such that for any object X \in \mathsf{C} there is a bijection between morphisms

\chi \colon X \to \Omega

and subobjects of X, given as follows: for any such morphism \chi, we pull back \mathrm{true} along \chi obtaining a mono

i \colon S \rightarrowtail X

and then take the subobject of X corresponding to this.

Here we are using a fact:

Puzzle. Show that the pullback of any mono is a mono.

Thus, i is automatically a mono, because we are assuming \mathrm{true} is.

Subobjects in presheaf categories

Let’s see what subobjects and subobject classifiers look like in presheaf categories. So now let \mathsf{C} be any category and let

\widehat{\mathsf{C}} = \mathsf{Set}^{\mathsf{C}^{\mathrm{op}}}

be the category of presheaves on \mathsf{C}.

To get started: what are monos in \widehat{\mathsf{C}} like? Remember from Part 5 pullbacks are computed pointwise in presheaf categories. Furthermore, monos can be defined in terms of pullbacks:

Puzzle. Show that a morphism f \colon X \to Y is a mono iff its pullback along itself is the identity 1 \colon X \to X.

This implies that determining whether a morphism in \widehat{\mathsf{C}} is a mono must also be a ‘pointwise’ matter: that is, one that you can check by looking at one object c \in \mathsf{C} at a time. But you can prove this directly:

Puzzle. Let i \colon F \Rightarrow G be a morphism between presheaves F , G \in \widehat{\mathsf{C}}, that is, a natural transformation between functors F, G \colon \mathsf{C}^{\mathrm{op}} \to \mathsf{Set}. Show that i is a mono iff for each c \in \mathsf{C},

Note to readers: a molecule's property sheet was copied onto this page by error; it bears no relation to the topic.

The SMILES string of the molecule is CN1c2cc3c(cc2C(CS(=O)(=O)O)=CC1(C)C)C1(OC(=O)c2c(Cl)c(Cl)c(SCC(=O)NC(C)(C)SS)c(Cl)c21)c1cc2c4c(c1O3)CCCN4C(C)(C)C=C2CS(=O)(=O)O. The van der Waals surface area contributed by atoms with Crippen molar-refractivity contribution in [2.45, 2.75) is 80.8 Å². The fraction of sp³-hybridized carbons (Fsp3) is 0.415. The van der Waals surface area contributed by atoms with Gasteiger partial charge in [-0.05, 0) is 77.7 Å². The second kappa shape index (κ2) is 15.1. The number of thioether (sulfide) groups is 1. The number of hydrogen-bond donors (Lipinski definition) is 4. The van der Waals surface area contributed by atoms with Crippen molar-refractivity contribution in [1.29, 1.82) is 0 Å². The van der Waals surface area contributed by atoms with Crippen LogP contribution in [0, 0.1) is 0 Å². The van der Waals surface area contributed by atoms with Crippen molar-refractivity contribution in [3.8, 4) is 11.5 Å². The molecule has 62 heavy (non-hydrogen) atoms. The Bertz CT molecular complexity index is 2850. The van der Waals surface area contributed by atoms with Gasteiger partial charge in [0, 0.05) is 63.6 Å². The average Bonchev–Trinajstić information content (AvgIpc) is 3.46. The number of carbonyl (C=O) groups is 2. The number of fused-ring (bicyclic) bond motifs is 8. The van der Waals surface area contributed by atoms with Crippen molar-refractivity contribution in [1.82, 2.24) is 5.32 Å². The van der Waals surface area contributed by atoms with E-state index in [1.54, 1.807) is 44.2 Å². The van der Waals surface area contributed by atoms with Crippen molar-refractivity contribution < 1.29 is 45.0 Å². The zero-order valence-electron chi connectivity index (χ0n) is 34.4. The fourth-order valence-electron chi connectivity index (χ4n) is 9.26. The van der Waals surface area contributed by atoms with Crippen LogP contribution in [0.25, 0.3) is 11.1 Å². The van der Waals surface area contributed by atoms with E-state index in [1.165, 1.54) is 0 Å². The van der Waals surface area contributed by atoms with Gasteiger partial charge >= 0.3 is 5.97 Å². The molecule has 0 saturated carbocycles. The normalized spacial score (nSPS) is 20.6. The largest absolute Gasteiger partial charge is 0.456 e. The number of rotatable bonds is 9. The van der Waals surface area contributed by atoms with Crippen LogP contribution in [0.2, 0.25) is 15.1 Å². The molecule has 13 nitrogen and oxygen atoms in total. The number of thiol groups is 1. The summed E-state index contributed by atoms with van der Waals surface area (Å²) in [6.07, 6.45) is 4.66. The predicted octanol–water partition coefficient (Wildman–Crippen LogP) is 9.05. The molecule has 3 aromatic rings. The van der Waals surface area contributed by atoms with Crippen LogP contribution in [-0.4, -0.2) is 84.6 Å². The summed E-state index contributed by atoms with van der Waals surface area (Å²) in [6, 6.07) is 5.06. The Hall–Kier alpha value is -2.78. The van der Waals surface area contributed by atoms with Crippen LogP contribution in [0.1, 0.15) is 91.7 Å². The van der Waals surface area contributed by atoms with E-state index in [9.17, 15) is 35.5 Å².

i_c \colon F(c) \to G(c)

is a mono in \mathsf{Set}, that is, a one-to-one function.

Thus, people say a morphism of presheaves i \colon F \to G makes F into a subpresheaf of G when each function i_c \colon F(c) \to G(c) is one-to-one, so F(c) corresponds to a subset of G(c). It’s good to look at this in examples, like the case of graphs, where we get the concept of ‘subgraph’: one graph included in another.

Of course, we should remember that a subobject of G really an equivalence class of monos. Two different monos i \colon F \rightarrowtail G and i \colon F' \rightarrowtail G give the same subobject of G if there’s an isomorphism between F and G that makes the obvious triangle commute. But sometimes people slack off and say F is a subobject of G if it’s equipped with a mono i \colon F \rightarrowtail G. I was coming close to doing that in the last paragraph.

Subobject classifiers in presheaf categories

Now we’re ready to understand the subobject classifier in a presheaf category. I’ll just tell you what it is. The subobject classifier in the presheaf category \widehat{\mathsf{C}} assigns to each object c \in \mathsf{C} the set of ‘sieves’ on c. So what’s a sieve?

Definition. Given a category \mathsf{C},, a sieve on an object c \in \mathsf{C} is a collection of morphisms to c such that if f \colon d \to c is in the sieve and g \colon d' \to d is any morphism, then f \circ g \colon d'\to c is in the sieve.

In other words, a sieve is a collection of morphisms with a fixed target that’s closed under precomposition. The name ‘sieve’ should remind you that if a piece of grain can get through a sieve, any smaller piece of grain can also get through. You can think of f \circ g as ‘smaller’ than f in some sense.

Here’s a slick way to think about sieves. Remember that the Yoneda embedding

y \colon \mathsf{C} \to \widehat{\mathsf{C}}

sends any object c \in \mathsf{C} to a presheaf

y(c) = \mathrm{hom}(-, c)

called a representable presheaf.